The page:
Bee researcher touts flower power

Washington State University researcher Tim Lawrence preaches flower power, not pesticide bans in helping honeybees.
Don Jenkins

Capital Press

Published on August 9, 2015 4:14AM

Don Jenkins/Capital PressWashington State University research scientist Tim Lawrence shows a bee hive July 30 in Coupeville on Whidbey Island. Lawrence, who heads the WSU Island County Extension Service, says bee lovers should embrace flower power, not bans on neonicotinoids.

Don Jenkins/Capital PressWashington State University research scientist Tim Lawrence shows a bee hive July 30 in Coupeville on Whidbey Island. Lawrence, who heads the WSU Island County Extension Service, says bee lovers should embrace flower power, not bans on neonicotinoids.

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COUPEVILLE, Wash. — Researcher Tim Lawrence has been all around Washington state testing bee hives for neonicotinoids, a class of pesticides banned by the European Commission for their purported harm to honeybees.

Neonicotinoids in pollen and beeswax were almost non-existent in urban areas. More were detected in agricultural areas, but not enough to justify a ban, Lawrence said.

The Washington State University researchers expect to publish their findings soon in the Journal of Economic Entomology, adding to the body of knowledge on an emotional debate. So emotional, it’s hindering an effective response to honeybee losses, Lawrence said. “I think the whole neonicotinoid issue is a huge, unnecessary distraction when looking at what’s necessary for bees.”

Neonicotinoids were introduced in the 1990s as alternatives to pesticides that were more harmful to birds and mammals. Critics say that because plants absorb neonicotinoids, bees in turn pick up the pesticide. The United Kingdom recently relaxed Europe’s ban on neonicotinoids, sparking an angry backlash.

Lawrence says the anger is misplaced. To help bees, he stresses flower power.

“We need to plant lots of flowers. I mean acres and acres of flowers,” he said.

Lawrence, 64, has been thinking about what bees need since he was 12 years old. He saw bees swarming a tree limb, cut it down and carried it home to show his mother and announce his career plans.

As a young man, he wrangled bees in California and hammed it up by encouraging thousands of swarming bees to form a “beard” around his face. He also met his future wife, Susan Cobey, another young bee wrangler, who is now a WSU researcher and an authority on honeybee breeding.

Lawrence was a commercial beekeeper who later moved into academia, earning a Ph.D. in environmental science in his 50s at Ohio Sate University.

He took a post-doctorate job in Pullman as a bee researcher and seven months later, in 2010, was named director of the WSU Island County Extension Office, where he has continued his bee research.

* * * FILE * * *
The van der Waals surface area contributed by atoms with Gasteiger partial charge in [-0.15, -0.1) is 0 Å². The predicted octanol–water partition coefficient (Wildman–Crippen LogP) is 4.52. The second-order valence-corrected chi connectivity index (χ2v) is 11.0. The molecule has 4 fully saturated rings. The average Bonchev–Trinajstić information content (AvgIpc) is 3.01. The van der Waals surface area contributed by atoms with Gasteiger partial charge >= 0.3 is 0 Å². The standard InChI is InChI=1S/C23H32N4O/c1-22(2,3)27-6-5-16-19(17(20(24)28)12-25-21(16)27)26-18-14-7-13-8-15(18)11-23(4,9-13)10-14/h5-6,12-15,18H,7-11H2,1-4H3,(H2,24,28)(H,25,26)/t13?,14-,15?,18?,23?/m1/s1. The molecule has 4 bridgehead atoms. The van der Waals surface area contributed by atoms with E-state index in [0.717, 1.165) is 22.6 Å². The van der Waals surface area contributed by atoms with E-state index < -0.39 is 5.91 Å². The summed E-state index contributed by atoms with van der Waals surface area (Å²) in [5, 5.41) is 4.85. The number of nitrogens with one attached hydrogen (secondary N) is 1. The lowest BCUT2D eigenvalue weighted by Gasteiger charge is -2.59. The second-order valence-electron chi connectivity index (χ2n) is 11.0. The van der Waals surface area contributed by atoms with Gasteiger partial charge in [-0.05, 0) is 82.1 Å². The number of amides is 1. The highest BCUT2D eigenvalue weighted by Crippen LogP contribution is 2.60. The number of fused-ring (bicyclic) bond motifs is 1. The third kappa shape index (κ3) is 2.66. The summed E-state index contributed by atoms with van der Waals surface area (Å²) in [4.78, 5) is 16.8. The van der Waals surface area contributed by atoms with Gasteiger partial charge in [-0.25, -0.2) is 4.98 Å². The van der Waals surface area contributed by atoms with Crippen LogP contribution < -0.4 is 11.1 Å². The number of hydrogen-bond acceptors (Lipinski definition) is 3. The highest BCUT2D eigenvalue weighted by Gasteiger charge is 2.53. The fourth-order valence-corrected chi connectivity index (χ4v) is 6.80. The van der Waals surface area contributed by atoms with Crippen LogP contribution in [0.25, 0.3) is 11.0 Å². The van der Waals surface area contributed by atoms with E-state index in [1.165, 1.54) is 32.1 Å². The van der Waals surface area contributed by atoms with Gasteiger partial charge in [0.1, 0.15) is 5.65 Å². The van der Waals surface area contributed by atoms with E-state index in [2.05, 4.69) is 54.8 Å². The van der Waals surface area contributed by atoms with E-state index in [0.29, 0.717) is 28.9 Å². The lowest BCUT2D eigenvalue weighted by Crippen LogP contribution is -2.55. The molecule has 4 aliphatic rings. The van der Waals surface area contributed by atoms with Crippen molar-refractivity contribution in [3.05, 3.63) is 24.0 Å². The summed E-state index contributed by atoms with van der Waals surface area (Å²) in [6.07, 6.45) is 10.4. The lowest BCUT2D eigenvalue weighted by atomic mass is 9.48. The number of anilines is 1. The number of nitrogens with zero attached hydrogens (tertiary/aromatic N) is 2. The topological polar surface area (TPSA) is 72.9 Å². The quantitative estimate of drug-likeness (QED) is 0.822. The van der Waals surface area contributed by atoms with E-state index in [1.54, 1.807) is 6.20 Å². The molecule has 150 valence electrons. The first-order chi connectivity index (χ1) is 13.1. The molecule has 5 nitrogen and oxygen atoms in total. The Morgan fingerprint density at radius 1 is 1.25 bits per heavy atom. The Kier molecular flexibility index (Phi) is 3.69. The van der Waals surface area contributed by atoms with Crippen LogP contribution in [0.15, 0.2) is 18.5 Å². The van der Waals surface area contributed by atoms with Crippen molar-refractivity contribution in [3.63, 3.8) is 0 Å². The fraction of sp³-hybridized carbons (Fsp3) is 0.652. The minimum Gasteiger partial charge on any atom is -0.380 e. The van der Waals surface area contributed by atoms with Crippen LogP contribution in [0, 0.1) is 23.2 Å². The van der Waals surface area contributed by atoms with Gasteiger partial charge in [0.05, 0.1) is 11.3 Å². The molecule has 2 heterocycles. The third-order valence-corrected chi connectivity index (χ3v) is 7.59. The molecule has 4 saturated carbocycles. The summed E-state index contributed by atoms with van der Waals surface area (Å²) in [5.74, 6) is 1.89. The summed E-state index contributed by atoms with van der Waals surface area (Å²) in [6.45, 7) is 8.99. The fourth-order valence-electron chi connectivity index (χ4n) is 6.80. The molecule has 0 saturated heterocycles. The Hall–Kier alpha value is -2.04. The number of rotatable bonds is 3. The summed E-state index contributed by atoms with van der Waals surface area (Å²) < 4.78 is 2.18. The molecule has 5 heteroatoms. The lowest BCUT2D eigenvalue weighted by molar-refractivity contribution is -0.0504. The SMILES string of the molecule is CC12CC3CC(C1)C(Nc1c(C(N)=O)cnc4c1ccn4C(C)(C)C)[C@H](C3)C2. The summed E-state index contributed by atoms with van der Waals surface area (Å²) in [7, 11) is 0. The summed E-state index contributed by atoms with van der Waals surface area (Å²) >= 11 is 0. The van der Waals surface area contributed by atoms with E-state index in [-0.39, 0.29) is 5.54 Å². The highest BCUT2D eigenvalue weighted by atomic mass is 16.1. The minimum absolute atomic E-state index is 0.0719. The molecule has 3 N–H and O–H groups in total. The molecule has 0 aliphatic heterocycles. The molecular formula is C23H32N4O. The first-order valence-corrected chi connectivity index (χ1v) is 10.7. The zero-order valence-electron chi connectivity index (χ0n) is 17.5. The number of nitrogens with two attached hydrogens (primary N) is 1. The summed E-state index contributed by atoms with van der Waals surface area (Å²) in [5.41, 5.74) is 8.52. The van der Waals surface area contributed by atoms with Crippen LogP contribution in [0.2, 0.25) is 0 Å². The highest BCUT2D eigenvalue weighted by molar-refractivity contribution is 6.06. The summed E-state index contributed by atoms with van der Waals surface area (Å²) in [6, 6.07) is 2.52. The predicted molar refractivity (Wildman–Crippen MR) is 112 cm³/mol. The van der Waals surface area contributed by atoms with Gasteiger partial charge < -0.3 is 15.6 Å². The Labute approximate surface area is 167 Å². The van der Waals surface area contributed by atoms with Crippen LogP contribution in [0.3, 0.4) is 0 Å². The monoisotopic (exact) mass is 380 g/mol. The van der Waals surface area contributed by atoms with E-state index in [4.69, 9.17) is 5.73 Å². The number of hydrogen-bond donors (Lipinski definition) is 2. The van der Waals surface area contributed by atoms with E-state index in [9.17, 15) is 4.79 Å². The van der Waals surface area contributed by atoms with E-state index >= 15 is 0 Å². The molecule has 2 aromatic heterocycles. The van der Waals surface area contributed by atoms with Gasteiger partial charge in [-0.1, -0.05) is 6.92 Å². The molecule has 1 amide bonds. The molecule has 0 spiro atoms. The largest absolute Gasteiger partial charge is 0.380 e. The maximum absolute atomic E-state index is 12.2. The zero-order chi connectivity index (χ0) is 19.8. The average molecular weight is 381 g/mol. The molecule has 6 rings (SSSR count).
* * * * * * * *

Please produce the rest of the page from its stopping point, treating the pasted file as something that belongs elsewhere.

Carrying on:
Last year, he served on a honeybee task force convened by the Washington State Department of Agriculture. The task force concluded that parasitic varroa mites and lack of forage are bigger threats to honeybees than neonicotinoids.

The conclusion put the task force in step with the U.S. Department of Agriculture, but out of step with European regulators and some local governments, such as Olympia, which have banned neonicotinoids on public property.

Lawrence readily agrees that spraying neonicotinoids in the presence of bees is bad and that there can be an over-reliance on chemicals to control pests. He doesn’t rule out the possibility that evidence supporting bans will come out and said that researchers should continue looking for new classes of pesticides easy on bees.

But he’s unpersuaded that banning neonicotinoids is the answer for what ails honeybees, a position reinforced by his recent research.

Mark Emrich, president of the Washington State Beekeepers Association, read a draft of the soon-to-be-published paper. His hives in Thurston County were tested, and neonicotinoids were not found. Nevertheless, he remains concerned that widely used neonicotinoids are damaging bees’ ability to function and maintain healthy hives.

“I’m more concerned about sub-lethal degradation of the bees as opposed to the bees actually dying,” he said.

Emrich notes that other research has concluded neonicotinoids are harming bees. “Nobody has really given me a good synopsis on why all the stuff done before was wrong,” he said.

Lawrence recalls shoveling piles of dead bees in the 1980s killed by ill-timed pesticide applications before neonicotinoids were introduced. The mass die-offs of bees have stopped, he said. “If they ban neonicotinoids, what are they going to replace them with? What are the consequences of that?”

To those who want to become beekeepers to save bees, he says: Don’t do it! Neophyte beekeepers can cause more harm than good by unwittingly allowing diseases to spread.

If you want to please bees, plant flowers, Lawrence says. Pollen- and nectar-rich plants stimulate bees. Stimulated bees are healthy and good pollinators. For Lawrence, the central question is, “How do you get these guys jazzed up about getting nectar and pollen?”

Tim Lawrence

Age: 64

Position: Director of the Washington State University Island County Extension Office

Education: Ph.D. in environmental science and master’s degree in agricultural economics and rural sociology at the Ohio State University; bachelor’s degree in agriculture and pomology from the University of California-Davis

Family: Married to Washington State University researcher Susan Cobey, an authority on honeybee breeding.

Message: Honeybees need more forage and an effective defense against varroa mites. The anti-neonicotinoid campaign is a distraction.


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